Westview expansion under fire

July 25, 2000

Westview expansion under fire

By BOB PARTLOW / Staff Writer

Residents who live near Westview Homes public housing complex in Hagerstown's West End said Tuesday they remain unsatisfied with expansion plans for the complex despite one change made at their request.


Under an adjustment to the plan, South Mont Valla Avenue would remain a dead end, and not become a through street to the new development as first proposed.

Melinda Martin, who lives on the street, said she remains concerned about what the new development would do to the neighborhood.

"I think what they have done to change Mont Valla is a way to pacify us without addressing the real concerns," Martin said after a meeting to discuss the plan.


She said her concerns include overcrowding at the schools and the changes the expansion would bring.

"It's the overall effect of having a big development in our area," she said. "When you are used to having a country setting and all of a sudden you're looking out on all these houses, it's a change."

Like others who spoke during the meeting at the Westview Homes Community Building at Main and Buena Vista avenues, nearby resident Angela Souders said she would prefer the Hagerstown Housing Authority to take a go-slow approach.

"We would like to see them take a small area and then see if it works," Souders said. "Then expand and continue."

The idea was endorsed by Hagerstown City Councilman J. Wallace McClure. All five council members and Mayor Robert E. Bruchey attended part of the meeting.

Ted Shankle, executive director of the Hagerstown Housing Authority, said planners must "design a development that is not a burden to the taxpayers." That precludes starting small and expanding, he said.

Souders said she was offended at Shankle's use of the word "blighted" to describe an area in the West End. Shankle said he was referring only to some homes there that have been condemned.

The Housing Authority wants to tear down 210 houses or apartments built in the early 1950s and situated on 15 acres. The complex would expand to 330 modern homes or apartments on 27 acres. The new development would be a mix of public housing, apartments rented at full value and 60 homes to be sold to private owners.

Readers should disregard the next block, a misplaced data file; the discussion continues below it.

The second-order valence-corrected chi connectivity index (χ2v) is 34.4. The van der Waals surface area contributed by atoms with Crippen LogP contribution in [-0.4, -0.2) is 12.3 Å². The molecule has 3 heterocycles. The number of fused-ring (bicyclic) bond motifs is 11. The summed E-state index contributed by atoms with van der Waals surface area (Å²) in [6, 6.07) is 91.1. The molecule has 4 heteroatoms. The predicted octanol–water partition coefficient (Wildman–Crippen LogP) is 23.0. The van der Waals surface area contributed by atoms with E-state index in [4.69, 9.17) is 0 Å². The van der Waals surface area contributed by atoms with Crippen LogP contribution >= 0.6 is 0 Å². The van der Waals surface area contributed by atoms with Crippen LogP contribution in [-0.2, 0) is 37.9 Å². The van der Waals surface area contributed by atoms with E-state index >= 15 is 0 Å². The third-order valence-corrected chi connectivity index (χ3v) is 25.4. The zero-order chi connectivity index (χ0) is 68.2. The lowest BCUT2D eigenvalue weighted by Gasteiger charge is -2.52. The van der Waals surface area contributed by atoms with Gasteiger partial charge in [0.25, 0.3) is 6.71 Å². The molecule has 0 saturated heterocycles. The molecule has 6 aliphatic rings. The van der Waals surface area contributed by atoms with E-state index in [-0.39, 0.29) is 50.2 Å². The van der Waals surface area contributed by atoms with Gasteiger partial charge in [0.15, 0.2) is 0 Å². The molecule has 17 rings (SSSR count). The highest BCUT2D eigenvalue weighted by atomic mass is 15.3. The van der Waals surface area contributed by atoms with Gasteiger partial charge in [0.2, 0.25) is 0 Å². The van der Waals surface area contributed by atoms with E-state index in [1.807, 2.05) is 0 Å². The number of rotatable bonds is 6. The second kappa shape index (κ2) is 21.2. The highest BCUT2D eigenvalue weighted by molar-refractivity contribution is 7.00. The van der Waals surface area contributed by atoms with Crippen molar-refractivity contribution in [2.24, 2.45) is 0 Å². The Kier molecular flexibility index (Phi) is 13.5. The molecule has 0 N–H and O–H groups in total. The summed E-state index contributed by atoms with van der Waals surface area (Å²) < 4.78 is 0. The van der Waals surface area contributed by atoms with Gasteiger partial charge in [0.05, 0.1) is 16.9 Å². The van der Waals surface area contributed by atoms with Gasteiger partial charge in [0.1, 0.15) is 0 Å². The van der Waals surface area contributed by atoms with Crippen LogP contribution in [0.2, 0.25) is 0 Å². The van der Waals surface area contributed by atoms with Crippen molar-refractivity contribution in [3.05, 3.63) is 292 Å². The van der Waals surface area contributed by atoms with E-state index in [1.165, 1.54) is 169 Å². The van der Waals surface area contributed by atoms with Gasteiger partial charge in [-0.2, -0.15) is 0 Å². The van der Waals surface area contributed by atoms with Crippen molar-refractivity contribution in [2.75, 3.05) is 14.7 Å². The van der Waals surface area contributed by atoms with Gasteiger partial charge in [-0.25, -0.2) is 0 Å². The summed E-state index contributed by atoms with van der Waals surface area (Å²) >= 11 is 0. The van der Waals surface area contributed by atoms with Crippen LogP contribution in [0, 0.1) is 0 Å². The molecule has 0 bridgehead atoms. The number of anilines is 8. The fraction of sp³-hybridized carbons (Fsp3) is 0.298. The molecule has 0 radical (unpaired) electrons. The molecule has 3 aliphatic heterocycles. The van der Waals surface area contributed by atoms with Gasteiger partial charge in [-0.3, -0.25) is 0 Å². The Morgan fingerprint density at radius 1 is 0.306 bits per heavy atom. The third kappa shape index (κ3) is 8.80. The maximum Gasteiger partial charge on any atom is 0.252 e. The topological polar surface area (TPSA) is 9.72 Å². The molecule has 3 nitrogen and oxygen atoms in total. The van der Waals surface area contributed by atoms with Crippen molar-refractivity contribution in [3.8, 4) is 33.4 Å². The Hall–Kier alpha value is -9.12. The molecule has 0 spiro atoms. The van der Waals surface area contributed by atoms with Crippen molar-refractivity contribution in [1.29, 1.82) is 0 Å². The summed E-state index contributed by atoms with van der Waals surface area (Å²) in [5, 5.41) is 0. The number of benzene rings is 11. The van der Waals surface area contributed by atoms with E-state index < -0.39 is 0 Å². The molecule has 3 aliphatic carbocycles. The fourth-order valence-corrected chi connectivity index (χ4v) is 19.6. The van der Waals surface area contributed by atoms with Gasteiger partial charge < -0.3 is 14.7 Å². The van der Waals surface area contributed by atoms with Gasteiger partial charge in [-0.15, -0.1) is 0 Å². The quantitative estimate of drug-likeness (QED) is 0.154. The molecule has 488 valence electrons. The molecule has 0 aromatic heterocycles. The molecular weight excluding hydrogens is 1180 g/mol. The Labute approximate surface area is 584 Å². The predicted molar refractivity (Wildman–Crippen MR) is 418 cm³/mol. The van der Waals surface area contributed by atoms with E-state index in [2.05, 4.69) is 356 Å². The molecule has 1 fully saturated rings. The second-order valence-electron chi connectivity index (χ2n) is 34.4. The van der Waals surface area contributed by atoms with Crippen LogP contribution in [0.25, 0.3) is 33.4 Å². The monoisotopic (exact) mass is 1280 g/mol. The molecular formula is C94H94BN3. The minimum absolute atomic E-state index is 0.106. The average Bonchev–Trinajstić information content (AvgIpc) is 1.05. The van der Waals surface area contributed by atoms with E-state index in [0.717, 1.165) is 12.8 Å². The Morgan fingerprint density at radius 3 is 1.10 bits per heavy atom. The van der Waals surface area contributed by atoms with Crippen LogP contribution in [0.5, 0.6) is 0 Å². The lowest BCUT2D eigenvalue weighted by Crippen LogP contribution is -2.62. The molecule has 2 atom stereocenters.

Area residents wanted to know how the Housing Authority would handle people who caused trouble in the development.

"My concern is how do we get them out of there," said Fran Tracey of Merrbaugh Circle.

Shankle said the authority has established policies and rules to identify and remove people who are not behaving as they should.

"We're working toward making people responsible members of the community," he said.

Residents of the nearby Community Estates housing complex expressed concern the revitalization of Westview Homes would make it difficult for them to sell their homes.

"This planned community, being raised up right next to our own recently completed planned community, will detract from the value and potential sale of our own homes," said Terry Land, who lives in Community Estates.

"When you build nice housing around other housing, that housing value goes up," Shankle responded.

The Housing Authority must obtain a $10.3 million federal grant as the first step in raising the $42 million needed to move ahead with the plans. The Housing Authority could find out as early as next month whether it will receive the HOPE VI grant, Shankle said.

City and state money and tax credits will make up the rest of the revenue.

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